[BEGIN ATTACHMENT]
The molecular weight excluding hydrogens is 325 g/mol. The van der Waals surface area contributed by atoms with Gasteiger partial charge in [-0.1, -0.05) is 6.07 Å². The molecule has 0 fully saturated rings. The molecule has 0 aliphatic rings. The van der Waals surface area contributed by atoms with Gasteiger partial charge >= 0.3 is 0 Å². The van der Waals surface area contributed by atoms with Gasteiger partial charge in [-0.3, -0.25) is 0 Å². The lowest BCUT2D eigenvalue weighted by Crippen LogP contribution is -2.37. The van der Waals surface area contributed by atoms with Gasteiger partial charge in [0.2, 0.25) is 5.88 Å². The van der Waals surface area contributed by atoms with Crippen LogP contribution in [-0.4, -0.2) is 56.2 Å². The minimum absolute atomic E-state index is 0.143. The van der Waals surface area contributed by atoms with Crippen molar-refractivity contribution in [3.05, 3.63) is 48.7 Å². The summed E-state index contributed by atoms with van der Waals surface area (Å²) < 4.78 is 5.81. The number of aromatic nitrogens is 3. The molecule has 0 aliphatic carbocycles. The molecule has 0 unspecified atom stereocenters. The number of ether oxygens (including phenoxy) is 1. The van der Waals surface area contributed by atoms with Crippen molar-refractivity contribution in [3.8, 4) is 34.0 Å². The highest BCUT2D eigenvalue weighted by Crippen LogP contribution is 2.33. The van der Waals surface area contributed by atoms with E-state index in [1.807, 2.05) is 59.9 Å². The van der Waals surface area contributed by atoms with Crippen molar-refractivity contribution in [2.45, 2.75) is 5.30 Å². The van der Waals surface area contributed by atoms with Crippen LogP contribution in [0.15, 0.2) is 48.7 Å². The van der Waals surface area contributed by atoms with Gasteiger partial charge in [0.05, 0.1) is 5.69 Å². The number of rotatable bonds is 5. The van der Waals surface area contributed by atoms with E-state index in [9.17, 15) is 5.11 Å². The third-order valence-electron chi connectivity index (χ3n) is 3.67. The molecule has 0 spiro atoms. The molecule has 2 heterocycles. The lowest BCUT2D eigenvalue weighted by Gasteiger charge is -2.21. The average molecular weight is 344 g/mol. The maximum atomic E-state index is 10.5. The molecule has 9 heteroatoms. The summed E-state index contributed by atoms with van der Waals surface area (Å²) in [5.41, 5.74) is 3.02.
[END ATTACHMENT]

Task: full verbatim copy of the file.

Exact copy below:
The molecular weight excluding hydrogens is 325 g/mol. The van der Waals surface area contributed by atoms with Gasteiger partial charge in [-0.1, -0.05) is 6.07 Å². The molecule has 0 fully saturated rings. The molecule has 0 aliphatic rings. The van der Waals surface area contributed by atoms with Gasteiger partial charge >= 0.3 is 0 Å². The van der Waals surface area contributed by atoms with Gasteiger partial charge in [-0.3, -0.25) is 0 Å². The lowest BCUT2D eigenvalue weighted by Crippen LogP contribution is -2.37. The van der Waals surface area contributed by atoms with Gasteiger partial charge in [0.2, 0.25) is 5.88 Å². The van der Waals surface area contributed by atoms with Crippen LogP contribution in [-0.4, -0.2) is 56.2 Å². The minimum absolute atomic E-state index is 0.143. The van der Waals surface area contributed by atoms with Crippen molar-refractivity contribution in [3.05, 3.63) is 48.7 Å². The summed E-state index contributed by atoms with van der Waals surface area (Å²) < 4.78 is 5.81. The number of aromatic nitrogens is 3. The molecule has 0 aliphatic carbocycles. The molecule has 0 unspecified atom stereocenters. The number of ether oxygens (including phenoxy) is 1. The van der Waals surface area contributed by atoms with Crippen molar-refractivity contribution in [3.8, 4) is 34.0 Å². The highest BCUT2D eigenvalue weighted by Crippen LogP contribution is 2.33. The van der Waals surface area contributed by atoms with E-state index in [1.807, 2.05) is 59.9 Å². The van der Waals surface area contributed by atoms with Crippen molar-refractivity contribution in [2.45, 2.75) is 5.30 Å². The van der Waals surface area contributed by atoms with Crippen LogP contribution in [0.15, 0.2) is 48.7 Å². The van der Waals surface area contributed by atoms with Gasteiger partial charge in [0.05, 0.1) is 5.69 Å². The number of rotatable bonds is 5. The van der Waals surface area contributed by atoms with E-state index in [9.17, 15) is 5.11 Å². The third-order valence-electron chi connectivity index (χ3n) is 3.67. The molecule has 0 spiro atoms. The molecule has 2 heterocycles. The lowest BCUT2D eigenvalue weighted by Gasteiger charge is -2.21. The average molecular weight is 344 g/mol. The maximum atomic E-state index is 10.5. The molecule has 9 heteroatoms. The summed E-state index contributed by atoms with van der Waals surface area (Å²) in [5.41, 5.74) is 3.02.